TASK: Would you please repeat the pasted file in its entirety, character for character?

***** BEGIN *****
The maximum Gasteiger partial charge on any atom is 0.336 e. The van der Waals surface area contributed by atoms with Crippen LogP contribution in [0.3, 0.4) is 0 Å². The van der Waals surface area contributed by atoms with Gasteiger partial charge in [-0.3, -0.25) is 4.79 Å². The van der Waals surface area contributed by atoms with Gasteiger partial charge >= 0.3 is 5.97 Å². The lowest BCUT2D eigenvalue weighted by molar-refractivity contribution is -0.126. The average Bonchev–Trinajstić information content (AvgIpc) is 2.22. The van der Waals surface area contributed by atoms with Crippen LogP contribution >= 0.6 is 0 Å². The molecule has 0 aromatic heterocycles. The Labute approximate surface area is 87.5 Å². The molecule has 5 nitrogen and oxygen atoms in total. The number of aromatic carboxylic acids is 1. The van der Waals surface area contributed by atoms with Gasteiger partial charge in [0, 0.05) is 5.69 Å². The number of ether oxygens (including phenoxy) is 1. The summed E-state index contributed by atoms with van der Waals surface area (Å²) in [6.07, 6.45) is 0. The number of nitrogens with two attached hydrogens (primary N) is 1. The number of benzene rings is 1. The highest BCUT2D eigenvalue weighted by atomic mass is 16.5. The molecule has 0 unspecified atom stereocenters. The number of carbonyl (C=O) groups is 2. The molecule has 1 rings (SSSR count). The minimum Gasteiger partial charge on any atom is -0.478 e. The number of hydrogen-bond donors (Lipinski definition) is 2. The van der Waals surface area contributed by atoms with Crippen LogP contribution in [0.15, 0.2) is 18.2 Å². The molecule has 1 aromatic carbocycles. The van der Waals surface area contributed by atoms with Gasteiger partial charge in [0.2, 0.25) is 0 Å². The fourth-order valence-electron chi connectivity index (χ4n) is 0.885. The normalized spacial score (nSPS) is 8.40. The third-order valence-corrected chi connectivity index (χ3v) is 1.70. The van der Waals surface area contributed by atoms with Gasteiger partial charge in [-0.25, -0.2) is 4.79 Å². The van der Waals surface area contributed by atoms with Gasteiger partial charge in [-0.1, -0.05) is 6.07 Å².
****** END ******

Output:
The maximum Gasteiger partial charge on any atom is 0.336 e. The van der Waals surface area contributed by atoms with Crippen LogP contribution in [0.3, 0.4) is 0 Å². The van der Waals surface area contributed by atoms with Gasteiger partial charge in [-0.3, -0.25) is 4.79 Å². The van der Waals surface area contributed by atoms with Gasteiger partial charge >= 0.3 is 5.97 Å². The lowest BCUT2D eigenvalue weighted by molar-refractivity contribution is -0.126. The average Bonchev–Trinajstić information content (AvgIpc) is 2.22. The van der Waals surface area contributed by atoms with Crippen LogP contribution >= 0.6 is 0 Å². The molecule has 0 aromatic heterocycles. The Labute approximate surface area is 87.5 Å². The molecule has 5 nitrogen and oxygen atoms in total. The number of aromatic carboxylic acids is 1. The van der Waals surface area contributed by atoms with Gasteiger partial charge in [0, 0.05) is 5.69 Å². The number of ether oxygens (including phenoxy) is 1. The summed E-state index contributed by atoms with van der Waals surface area (Å²) in [6.07, 6.45) is 0. The number of nitrogens with two attached hydrogens (primary N) is 1. The number of benzene rings is 1. The highest BCUT2D eigenvalue weighted by atomic mass is 16.5. The molecule has 0 unspecified atom stereocenters. The number of carbonyl (C=O) groups is 2. The molecule has 1 rings (SSSR count). The minimum Gasteiger partial charge on any atom is -0.478 e. The number of hydrogen-bond donors (Lipinski definition) is 2. The van der Waals surface area contributed by atoms with Crippen LogP contribution in [0.15, 0.2) is 18.2 Å². The molecule has 1 aromatic carbocycles. The van der Waals surface area contributed by atoms with Gasteiger partial charge in [0.2, 0.25) is 0 Å². The fourth-order valence-electron chi connectivity index (χ4n) is 0.885. The normalized spacial score (nSPS) is 8.40. The third-order valence-corrected chi connectivity index (χ3v) is 1.70. The van der Waals surface area contributed by atoms with Gasteiger partial charge in [-0.25, -0.2) is 4.79 Å². The van der Waals surface area contributed by atoms with Gasteiger partial charge in [-0.1, -0.05) is 6.07 Å².